The use of ultrasound energy can be beneficial in certain embodiments. Focused ultrasound is an example of a transducer-based treatment modality that can be delivered from outside the body (i.e., extracorporeal). In some embodiments, focused ultrasound treatment can be performed in close association with imaging, e.g., magnetic resonance, computed tomography, fluoroscopy, ultrasound (e.g., intravascular or intraluminal), optical coherence tomography, or another suitable imaging modality. For example, imaging can be used to identify an anatomical position of a treatment location, e.g., as a set of coordinates relative to a reference point. The coordinates can then be entered into a focused ultrasound device configured to change the distance from source to target, power, angle, phase, or other suitable parameters to generate an ultrasound focal zone at the location corresponding to the coordinates. In some embodiments, the focal zone can be small enough to localize therapeutically-effective heating at the treatment location while partially or fully avoiding potentially harmful disruption of nearby structures. To generate the focal zone, the ultrasound device can be configured to pass ultrasound energy through a lens, and/or the ultrasound energy can be generated by a curved transducer or by multiple transducers in a phased array (curved or straight). In certain embodiments, the ultrasound device may be a catheter device with an ultrasound transducer or an array of ultrasound transducers on its distal tip. In other embodiments the ultrasound device may comprise a cylindrical transducer. In certain embodiments wherein the ultrasound device is being used to perform partial ablation, the device may include discrete and/or forward-facing transducers that can be rotated and inserted at specific conditions, thereby allowing for more discrete lesion formation. In other embodiments, however, the extracorporeal and/or intravascular ultrasound devices may have different arrangements and/or different features.

In some embodiments, renal neuromodulation can be effected using a chemical-based treatment modality alone or in combination with another treatment modality. Neuromodulation using chemical-based treatment can include delivering one or more chemicals (e.g., drugs or other agents) to tissue at a treatment location in a manner that modulates neural function. The chemical, for example, can be selected to affect the treatment location generally or to selectively affect some structures at the treatment location over other structures. In some embodiments, the chemical can be guanethidine, vincristine, ethanol, phenol, a neurotoxin, or another suitable agent selected to alter, damage, or disrupt nerves. In some embodiments, energy (e.g., light, ultrasound, or another suitable type of energy) can be used to activate the chemical and/or to cause the chemical to become more bioavailable. A variety of suitable techniques can be used to deliver chemicals to tissue at a treatment location. For example, chemicals can be delivered via one or more needles originating outside the body or within the vasculature or other body lumens (see, e.g., U.S. Pat. No. 6,978,174, the disclosure of which is hereby incorporated by reference in its entirety). In an intravascular example, a catheter can be used to intravascularly position a therapeutic element including a plurality of needles (e.g., micro-needles) that can be retracted or otherwise blocked prior to deployment. In other embodiments, a chemical can be introduced into tissue at a treatment location via simple diffusion through a vessel wall, electrophoresis, or another suitable mechanism. Similar techniques can be used to introduce chemicals that are not configured to cause neuromodulation, but rather to facilitate neuromodulation via another treatment modality. Examples of such chemicals include, but are not limited to, anesthetic agents and contrast agents.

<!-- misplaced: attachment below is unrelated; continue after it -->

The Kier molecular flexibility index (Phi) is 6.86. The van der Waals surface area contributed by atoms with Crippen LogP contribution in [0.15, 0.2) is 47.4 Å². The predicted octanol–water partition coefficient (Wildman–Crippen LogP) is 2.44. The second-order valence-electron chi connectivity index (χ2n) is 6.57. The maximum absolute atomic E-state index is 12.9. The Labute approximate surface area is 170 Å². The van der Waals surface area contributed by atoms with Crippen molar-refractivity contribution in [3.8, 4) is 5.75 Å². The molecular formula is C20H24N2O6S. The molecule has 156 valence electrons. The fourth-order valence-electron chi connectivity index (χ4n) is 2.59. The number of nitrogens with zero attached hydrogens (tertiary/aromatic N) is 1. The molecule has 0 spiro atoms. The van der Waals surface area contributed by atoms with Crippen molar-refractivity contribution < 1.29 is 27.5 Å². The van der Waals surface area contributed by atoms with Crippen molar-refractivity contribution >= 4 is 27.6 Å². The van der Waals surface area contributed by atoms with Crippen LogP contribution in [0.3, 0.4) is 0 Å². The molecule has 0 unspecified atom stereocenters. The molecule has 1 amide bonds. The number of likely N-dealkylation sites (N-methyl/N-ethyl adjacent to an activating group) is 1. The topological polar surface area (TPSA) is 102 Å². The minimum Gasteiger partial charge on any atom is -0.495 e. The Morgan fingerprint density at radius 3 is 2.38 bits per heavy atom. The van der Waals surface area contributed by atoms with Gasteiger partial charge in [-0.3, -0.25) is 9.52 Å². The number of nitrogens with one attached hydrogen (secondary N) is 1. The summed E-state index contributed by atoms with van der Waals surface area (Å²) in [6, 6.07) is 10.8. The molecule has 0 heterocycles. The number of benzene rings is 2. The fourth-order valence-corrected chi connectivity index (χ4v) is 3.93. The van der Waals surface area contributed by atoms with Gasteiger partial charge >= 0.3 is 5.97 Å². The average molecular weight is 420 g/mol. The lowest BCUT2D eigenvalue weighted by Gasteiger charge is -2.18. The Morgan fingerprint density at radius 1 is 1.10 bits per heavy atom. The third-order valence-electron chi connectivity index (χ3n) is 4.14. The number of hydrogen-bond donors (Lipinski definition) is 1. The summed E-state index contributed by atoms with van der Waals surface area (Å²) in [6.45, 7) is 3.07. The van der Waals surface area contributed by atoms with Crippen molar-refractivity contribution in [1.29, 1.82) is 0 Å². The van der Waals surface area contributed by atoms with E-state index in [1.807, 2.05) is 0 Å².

Renal neuromodulation in conjunction with the methods and devices disclosed herein may be carried out at a location proximate (e.g., at or near) a vessel or chamber wall (e.g., a wall of a renal artery, one or more branch vessels from the renal artery, a ureter, a renal pelvis, a major renal calyx, a minor renal calyx, and/or another suitable structure), and the treated tissue can include tissue proximate the treatment location. For example, with regard to a renal artery, a treatment procedure can include modulating nerves in the renal plexus, which lay intimately within or adjacent to the adventitia of the renal artery.

In certain embodiments, the efficacy of partial neuromodulation may be monitored by measuring the levels of one or more biomarkers associated with neuromodulation including, for example, proteins or non-protein molecules that exhibit an increase or decrease in level or activity in response to neuromodulation (see, e.g., International Patent App. No. PCT/US2013/030041, filed Mar. 8, 2013, the disclosure of which is incorporated herein by reference in its entirety).

III. Selected Embodiments of Renal Neuromodulation Systems and Devices

FIG. 1 illustrates a renal neuromodulation system 10 configured in accordance with an embodiment of the present technology. The system 10, for example, may be used to perform therapeutically-effective renal neuromodulation on a patient diagnosed with hypertension. The system 10 includes an intravascular treatment device 12 operably coupled to an energy source or console 26 (e.g., RF energy generator, a cryotherapy console). In the embodiment shown in FIG. 1, the treatment device 12 (e.g., a catheter) includes an elongated shaft 16 having a proximal portion 18, a handle 34 at a proximal region of the proximal portion 18, and a distal portion 20 extending distally relative to the proximal portion 18. The treatment device 12 further includes a neuromodulation assembly or treatment section 21 at the distal portion 20 of the shaft 16. The neuromodulation assembly 21 can include one or more electrodes or energy-delivery elements, a cryotherapeutic cooling assembly and/or a nerve monitoring device configured to be delivered to a renal blood vessel (e.g., a renal artery) in a low-profile configuration.